How Far Do Background Checks Go?

Federal Time Limits

The Fair Credit Reporting Act or FCRA, sets time limits on what can be reported. For example, bankruptcies cannot be reported after 10 years; tax liens cannot be reported more than seven years after payment; accounts placed for collection cannot be reported after seven years; civil suits, civil judgments and any other negative information, after seven years. However, these restrictions do not apply to applicants for any job with a salary of $75,000 or more per year.

Criminal Convictions

Criminal convictions are an exception to the FCRA time limits. The FCRA allows criminal convictions to be reported at any time–there are no time limits. However, some states still follow the seven-year rule. For example, Texas does not allow reporting of criminal convictions more than seven years after disposition, release or parole. In Texas, the seven-year restriction does not apply to applicants to jobs with an annual salary of $75,000 or more. Therefore, although the Federal Government does not set time limit restrictions when reporting criminal convictions, it is always a good idea to be aware of your state regulations.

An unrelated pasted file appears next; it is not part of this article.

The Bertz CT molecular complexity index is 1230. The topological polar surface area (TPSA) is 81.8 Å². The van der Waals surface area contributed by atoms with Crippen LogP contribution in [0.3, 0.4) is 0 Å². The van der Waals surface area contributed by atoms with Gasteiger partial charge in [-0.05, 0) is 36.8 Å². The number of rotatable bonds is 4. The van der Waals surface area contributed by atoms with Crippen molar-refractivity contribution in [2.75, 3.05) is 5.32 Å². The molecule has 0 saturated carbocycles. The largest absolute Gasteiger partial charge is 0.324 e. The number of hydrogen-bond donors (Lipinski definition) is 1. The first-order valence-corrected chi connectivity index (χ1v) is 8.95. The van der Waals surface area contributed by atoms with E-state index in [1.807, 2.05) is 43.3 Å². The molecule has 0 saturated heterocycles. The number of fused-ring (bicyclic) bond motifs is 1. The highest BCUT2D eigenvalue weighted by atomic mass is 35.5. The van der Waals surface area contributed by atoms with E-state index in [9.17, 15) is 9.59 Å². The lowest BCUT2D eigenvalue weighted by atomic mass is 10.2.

Time limits do not generally apply to minors. For example, juvenile criminal convictions cannot be reported, and credit bureaus do not generally keep records on minors. Also, because minors cannot legally give consent to a contract, any permission a minor gives to an employer to conduct a background check is invalid. For example, in Texas, contracts with minors are voidable, so any permission given to conduct a background check would not be valid.